How do we savor every patient experience when healthcare puts such a high value on productivity and efficiency?
Savor Every Patient Experience
Rushing from patient to patient robs us of the ability to appreciate the awesome privilege of helping another human being.
Contemplative living challenges us to live countercultural. A contemplative practitioner not only slows down but focuses on the present.
I talked about being present in my previous email and blog post, Be Where You’re At.
Patient care is not speed dating.
Speed dating can be a time-efficient way to meet many prospects but it can cheapen the value of the meaningful human exchange.
Eating a gourmet meal at a nice restaurant can lose delightfulness when gulping replaces savoring. Or instead of an enriching conversation with someone you care about, a stressful situation makes the food tastes awful.
What Drives You?
Things like productivity goals and scheduling ramp up our days and are often outside of our control.
However, there are numerous times when it’s my inner turmoil that drives my pace. I unconsciously step on the activity accelerator when I’m anxious or bored.
I do it to myself. I need no outside help.
My ego-self has fits of hunger for achievement, competition, and getting things done.
There’s usually an agitation or anxiety gnawing at me that I’m trying to escape through busyness.
Rushing is my way of running away from fear or painful feeling. Other times I’m overworking to avoid a conflict or struggle.
Only prayerful attention and contemplative reflection can free us from being driven by our fears.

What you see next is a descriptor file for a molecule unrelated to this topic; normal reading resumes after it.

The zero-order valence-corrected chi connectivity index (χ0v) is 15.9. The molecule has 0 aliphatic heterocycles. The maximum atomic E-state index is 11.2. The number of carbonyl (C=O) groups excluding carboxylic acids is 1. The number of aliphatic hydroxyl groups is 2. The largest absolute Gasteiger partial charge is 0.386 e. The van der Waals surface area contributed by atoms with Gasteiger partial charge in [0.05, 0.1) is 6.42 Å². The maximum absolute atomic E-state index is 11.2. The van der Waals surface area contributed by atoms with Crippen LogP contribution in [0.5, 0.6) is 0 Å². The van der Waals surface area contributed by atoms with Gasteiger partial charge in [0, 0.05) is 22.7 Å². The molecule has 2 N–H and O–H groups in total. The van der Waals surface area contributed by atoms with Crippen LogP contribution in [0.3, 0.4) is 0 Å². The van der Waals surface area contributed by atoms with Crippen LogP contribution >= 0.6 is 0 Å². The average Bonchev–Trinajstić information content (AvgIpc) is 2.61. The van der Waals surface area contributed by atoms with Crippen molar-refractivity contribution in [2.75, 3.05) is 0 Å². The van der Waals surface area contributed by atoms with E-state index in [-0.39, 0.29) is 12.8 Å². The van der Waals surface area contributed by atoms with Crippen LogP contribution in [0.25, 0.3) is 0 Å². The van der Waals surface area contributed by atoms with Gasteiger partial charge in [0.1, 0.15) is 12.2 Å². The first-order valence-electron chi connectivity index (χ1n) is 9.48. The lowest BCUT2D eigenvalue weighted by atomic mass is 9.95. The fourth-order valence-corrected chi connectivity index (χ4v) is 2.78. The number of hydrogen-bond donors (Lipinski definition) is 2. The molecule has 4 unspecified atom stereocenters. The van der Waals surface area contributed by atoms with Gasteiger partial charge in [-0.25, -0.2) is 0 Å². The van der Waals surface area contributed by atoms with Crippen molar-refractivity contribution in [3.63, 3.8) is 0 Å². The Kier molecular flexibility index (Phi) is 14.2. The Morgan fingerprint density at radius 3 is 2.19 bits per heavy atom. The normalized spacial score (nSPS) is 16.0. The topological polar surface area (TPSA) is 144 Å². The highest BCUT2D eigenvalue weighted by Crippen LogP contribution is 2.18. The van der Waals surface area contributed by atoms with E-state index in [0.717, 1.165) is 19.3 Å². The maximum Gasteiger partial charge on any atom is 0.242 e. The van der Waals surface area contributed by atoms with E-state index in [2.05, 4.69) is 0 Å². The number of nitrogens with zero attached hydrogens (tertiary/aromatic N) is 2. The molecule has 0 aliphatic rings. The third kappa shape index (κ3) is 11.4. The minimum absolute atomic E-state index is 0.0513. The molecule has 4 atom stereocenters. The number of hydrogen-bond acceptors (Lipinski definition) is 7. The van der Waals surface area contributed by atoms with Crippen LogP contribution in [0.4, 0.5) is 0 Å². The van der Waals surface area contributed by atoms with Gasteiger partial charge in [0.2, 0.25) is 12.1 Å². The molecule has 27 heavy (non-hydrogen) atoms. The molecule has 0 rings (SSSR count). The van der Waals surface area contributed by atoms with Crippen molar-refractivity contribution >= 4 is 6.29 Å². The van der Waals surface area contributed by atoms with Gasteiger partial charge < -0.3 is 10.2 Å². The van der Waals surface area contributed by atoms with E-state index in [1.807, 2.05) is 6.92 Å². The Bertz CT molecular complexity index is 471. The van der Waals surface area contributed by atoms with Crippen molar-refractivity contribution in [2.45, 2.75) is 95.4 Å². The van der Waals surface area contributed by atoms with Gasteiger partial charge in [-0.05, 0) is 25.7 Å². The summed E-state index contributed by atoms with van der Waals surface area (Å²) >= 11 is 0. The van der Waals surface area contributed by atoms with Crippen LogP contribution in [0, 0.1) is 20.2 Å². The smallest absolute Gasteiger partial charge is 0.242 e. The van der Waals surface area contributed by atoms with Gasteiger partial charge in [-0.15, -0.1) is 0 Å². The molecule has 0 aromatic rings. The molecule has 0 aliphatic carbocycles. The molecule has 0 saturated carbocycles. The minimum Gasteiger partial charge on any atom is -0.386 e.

Take a Moment to Reflect
Instead of allowing fear or anxiety to push us into ceaseless activity, we need to slow down a take a moment to reflect.
- What is the source of this anxious feeling?
- Does it feel like it’s coming from a good spirit or not a good spirit?
- Is it based upon reality?
- What do I have control over and, what must I turn over to the Divine?
- What simple action can I do today to respond responsibly to what’s bothering me?
Whatever the source, unchecked anxiety speeds up life and destroys savoring the present.
Silence Changes How We See
Moments of silence changes the lens through which we look at life.
Inner stillness is a place of safety. No arguments. No expectations. No pressures.
Quieting the mind chatter creates space to step outside our circumstances to see ourselves from a different perspective.
Instead of trying to control others or worse yet project our feelings on them, we take sabbath moments in the beginning and the end of the day to center our hearts and minds.
I’ve noticed that my inner stillness influences how I see my daily responsibilities and workload.
I’m much more able to savor each patient interaction instead of gulping it down like fast food.
My hope for us all is to savor the experiences of loving another human being with the gifts we’ve been given.
I’d love to hear about anything you’ve done to savor your experiences with patients in the comment section below.